We love beer. That's why we're devoting an entire year to discovering (and drinking) cold ones from near and far. Know of a beer worth shouting out? Send us a note.
Maryland’s Flying Dog is known for a few things: the zany label art by Ralph Steadman; the risqué beer names; and beers that ignore style and just do their own thing. Surprising, then, that Dogtoberfest’s most outlandish feature is its name. This mahogany-colored ale pours with the full white head you’d expect from a traditional Oktoberfest beer, and that head gives off the malty, herb-tinged aromas you’d expect from a traditional Oktoberfest beer, and it drinks with the utter ease you’d expect from a traditional Oktoberfest beer. If it breaks rank with tradition at all, it's in the malt complexity on display here: In addition to tastes of grain, bread and toffee, Dogtoberfest boasts hints of chocolate, tobacco, and smoke swimming about in its (stunningly) light body. Try this one at Redwood, London Grill, and Kite & Key.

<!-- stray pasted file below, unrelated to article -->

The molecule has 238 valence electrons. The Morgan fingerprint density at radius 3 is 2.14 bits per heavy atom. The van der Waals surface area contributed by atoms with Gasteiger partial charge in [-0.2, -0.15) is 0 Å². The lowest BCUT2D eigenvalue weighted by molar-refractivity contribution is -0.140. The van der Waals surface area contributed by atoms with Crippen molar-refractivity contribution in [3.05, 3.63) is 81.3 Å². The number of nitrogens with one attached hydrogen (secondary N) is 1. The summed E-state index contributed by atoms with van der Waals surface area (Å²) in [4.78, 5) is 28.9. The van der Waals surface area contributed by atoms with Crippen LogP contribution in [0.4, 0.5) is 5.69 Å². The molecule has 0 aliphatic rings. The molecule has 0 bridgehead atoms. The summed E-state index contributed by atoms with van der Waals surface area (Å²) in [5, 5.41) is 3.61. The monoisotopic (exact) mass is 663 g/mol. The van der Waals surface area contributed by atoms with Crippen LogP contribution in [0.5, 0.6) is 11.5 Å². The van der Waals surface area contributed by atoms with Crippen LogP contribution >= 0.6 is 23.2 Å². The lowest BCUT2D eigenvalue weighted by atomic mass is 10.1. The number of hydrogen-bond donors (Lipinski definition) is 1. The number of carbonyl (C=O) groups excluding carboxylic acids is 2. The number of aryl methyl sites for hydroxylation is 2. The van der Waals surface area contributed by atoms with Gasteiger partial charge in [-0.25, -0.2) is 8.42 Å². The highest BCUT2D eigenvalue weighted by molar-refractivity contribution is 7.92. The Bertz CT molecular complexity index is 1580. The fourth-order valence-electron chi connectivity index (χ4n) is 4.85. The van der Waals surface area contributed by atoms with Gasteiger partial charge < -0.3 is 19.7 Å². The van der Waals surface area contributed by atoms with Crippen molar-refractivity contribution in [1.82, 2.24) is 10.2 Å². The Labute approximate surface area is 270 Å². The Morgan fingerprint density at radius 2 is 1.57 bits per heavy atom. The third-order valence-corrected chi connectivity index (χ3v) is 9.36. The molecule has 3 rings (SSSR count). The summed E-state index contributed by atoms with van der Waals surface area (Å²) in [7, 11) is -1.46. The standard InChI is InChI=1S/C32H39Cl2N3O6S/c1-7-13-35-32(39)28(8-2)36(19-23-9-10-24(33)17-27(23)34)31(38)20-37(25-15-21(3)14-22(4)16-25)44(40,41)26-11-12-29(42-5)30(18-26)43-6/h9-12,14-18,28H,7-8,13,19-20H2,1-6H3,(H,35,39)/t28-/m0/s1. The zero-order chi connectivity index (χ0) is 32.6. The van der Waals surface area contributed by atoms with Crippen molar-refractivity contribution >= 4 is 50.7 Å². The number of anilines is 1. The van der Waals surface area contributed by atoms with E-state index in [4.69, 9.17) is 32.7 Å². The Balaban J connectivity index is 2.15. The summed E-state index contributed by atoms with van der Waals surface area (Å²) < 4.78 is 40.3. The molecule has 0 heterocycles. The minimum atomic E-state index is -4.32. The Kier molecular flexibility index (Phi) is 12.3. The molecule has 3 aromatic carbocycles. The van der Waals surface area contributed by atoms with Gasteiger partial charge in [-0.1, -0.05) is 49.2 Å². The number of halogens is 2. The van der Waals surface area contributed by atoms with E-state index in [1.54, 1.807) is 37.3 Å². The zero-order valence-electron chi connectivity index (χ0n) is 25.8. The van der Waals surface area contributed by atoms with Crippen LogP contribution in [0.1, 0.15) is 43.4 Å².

Liquid entertainment, Dec. 11-18
Carnaval at Vanity
Philly expats offer a DIY gin kit